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'A Failure to Recognise the Process,' Says Jenney. New Brexit Checks Could Lead to Food Shortages

Ministers’ decision to impose Brexit import checks on 30 April will lead to shortages of some foods, flowers and herbs, industry leaders have warned.

In the week after the government was accused of blindsiding the British food industry by giving 27 days’ notice that every consignment of items such as camembert, steak, tulips and chives would be subject to fees of up to £145, small retailers such as delis and farm shops have been scrambling to make sure they still have products to sell.

But they say some EU exporters have already decided that they have had enough of British red tape and are either pausing supply operations or have given up completely.

Food wholesalers and trade associations have told the Observer of suppliers in EU countries who are already looking at other markets instead of the UK.

Since 2020, importers have had to deal with mounting levels of Brexit bureaucracy, including phytosanitary certificates, plant passports, import licences and export health certificates. Next month, they will have another form to fill out for animal products, plants and herbs and must pay a “common user charge” (CUC) of up to £145 per consignment.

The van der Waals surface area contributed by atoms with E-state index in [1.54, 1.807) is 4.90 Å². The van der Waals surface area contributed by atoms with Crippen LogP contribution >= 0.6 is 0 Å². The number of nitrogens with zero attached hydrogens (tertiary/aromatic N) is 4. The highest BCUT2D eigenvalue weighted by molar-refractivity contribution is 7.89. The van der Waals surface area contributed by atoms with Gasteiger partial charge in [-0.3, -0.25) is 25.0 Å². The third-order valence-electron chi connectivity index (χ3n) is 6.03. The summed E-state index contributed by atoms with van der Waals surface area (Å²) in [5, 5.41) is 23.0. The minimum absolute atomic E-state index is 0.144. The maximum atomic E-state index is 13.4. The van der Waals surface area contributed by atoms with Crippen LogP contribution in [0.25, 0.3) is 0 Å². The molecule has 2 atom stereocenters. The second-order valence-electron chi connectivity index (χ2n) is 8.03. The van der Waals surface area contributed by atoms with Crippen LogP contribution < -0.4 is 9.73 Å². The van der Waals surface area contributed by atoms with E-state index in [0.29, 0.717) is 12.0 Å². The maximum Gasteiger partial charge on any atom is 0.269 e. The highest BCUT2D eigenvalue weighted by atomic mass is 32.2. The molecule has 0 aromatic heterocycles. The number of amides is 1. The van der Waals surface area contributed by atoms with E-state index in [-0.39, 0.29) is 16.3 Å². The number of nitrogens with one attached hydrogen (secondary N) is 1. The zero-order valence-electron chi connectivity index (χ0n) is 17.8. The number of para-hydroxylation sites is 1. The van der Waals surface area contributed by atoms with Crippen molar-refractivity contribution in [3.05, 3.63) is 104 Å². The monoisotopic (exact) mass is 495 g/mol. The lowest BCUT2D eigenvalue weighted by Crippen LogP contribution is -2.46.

Ministers say this is only intended to cover the costs of new facilities, including a £154m inland border control site at Sevington in Kent, and not generate a profit.

However, the Cold Chain Federation (CCF), a trade body for suppliers, estimates the government will reap a Brexit dividend of £60m, and the process will add £1bn to the cost of importing chilled food and plants.

The insurer Allianz Trade said last week that overall food import costs would rise by 10% in the first year of the new regime.

In a letter to Steve Barclay, the environment secretary, the CCF’s chief executive, Phil Pluck, said that after UK exporters became subject to new rules in 2021, “many smaller cold-chain UK warehouses and distributors found the administration too onerous and ceased to operate”.

The new border rules mean “the effect on both European partners and UK firms may be similar”, Pluck said, calling for a delay to border checks.

Nigel Jenney, chief executive of the Fresh Produce Consortium, said the government had failed to recognise that importing food was a rapid, overnight process, and that some importers would pay more in fees than the amount they make from shipping food.

He said ministers could have reduced costs for some importers by allowing them to use some of the UK’s 41 “control points” – privately operated border checks.

But government inspectors will not be available overnight, when most fresh food is delivered, forcing importers to use Sevington, he said.


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